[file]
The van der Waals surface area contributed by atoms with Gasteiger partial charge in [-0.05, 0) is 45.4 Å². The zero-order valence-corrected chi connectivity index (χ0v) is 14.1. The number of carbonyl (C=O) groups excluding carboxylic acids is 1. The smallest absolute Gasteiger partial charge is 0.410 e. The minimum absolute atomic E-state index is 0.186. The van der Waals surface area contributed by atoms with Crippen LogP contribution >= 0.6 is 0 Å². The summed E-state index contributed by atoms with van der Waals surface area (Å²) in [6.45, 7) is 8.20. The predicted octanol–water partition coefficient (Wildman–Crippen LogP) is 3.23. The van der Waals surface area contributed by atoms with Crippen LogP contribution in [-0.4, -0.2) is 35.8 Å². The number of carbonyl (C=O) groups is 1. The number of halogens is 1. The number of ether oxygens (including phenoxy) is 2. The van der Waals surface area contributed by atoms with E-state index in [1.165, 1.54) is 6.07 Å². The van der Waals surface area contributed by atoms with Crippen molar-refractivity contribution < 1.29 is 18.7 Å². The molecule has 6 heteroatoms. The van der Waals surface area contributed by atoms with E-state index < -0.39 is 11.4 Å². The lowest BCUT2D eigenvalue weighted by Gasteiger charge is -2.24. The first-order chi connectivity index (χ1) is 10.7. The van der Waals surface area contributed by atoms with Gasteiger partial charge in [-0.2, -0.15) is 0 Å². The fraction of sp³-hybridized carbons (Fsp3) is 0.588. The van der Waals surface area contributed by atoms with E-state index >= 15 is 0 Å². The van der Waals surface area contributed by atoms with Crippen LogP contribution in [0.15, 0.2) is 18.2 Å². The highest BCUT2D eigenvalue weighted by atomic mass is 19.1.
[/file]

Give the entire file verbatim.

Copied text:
The van der Waals surface area contributed by atoms with Gasteiger partial charge in [-0.05, 0) is 45.4 Å². The zero-order valence-corrected chi connectivity index (χ0v) is 14.1. The number of carbonyl (C=O) groups excluding carboxylic acids is 1. The smallest absolute Gasteiger partial charge is 0.410 e. The minimum absolute atomic E-state index is 0.186. The van der Waals surface area contributed by atoms with Crippen LogP contribution >= 0.6 is 0 Å². The summed E-state index contributed by atoms with van der Waals surface area (Å²) in [6.45, 7) is 8.20. The predicted octanol–water partition coefficient (Wildman–Crippen LogP) is 3.23. The van der Waals surface area contributed by atoms with Crippen LogP contribution in [-0.4, -0.2) is 35.8 Å². The number of carbonyl (C=O) groups is 1. The number of halogens is 1. The number of ether oxygens (including phenoxy) is 2. The van der Waals surface area contributed by atoms with E-state index in [1.165, 1.54) is 6.07 Å². The van der Waals surface area contributed by atoms with Crippen molar-refractivity contribution < 1.29 is 18.7 Å². The molecule has 6 heteroatoms. The van der Waals surface area contributed by atoms with E-state index < -0.39 is 11.4 Å². The lowest BCUT2D eigenvalue weighted by Gasteiger charge is -2.24. The first-order chi connectivity index (χ1) is 10.7. The van der Waals surface area contributed by atoms with Gasteiger partial charge in [-0.2, -0.15) is 0 Å². The fraction of sp³-hybridized carbons (Fsp3) is 0.588. The van der Waals surface area contributed by atoms with E-state index >= 15 is 0 Å². The van der Waals surface area contributed by atoms with Crippen LogP contribution in [0.15, 0.2) is 18.2 Å². The highest BCUT2D eigenvalue weighted by atomic mass is 19.1.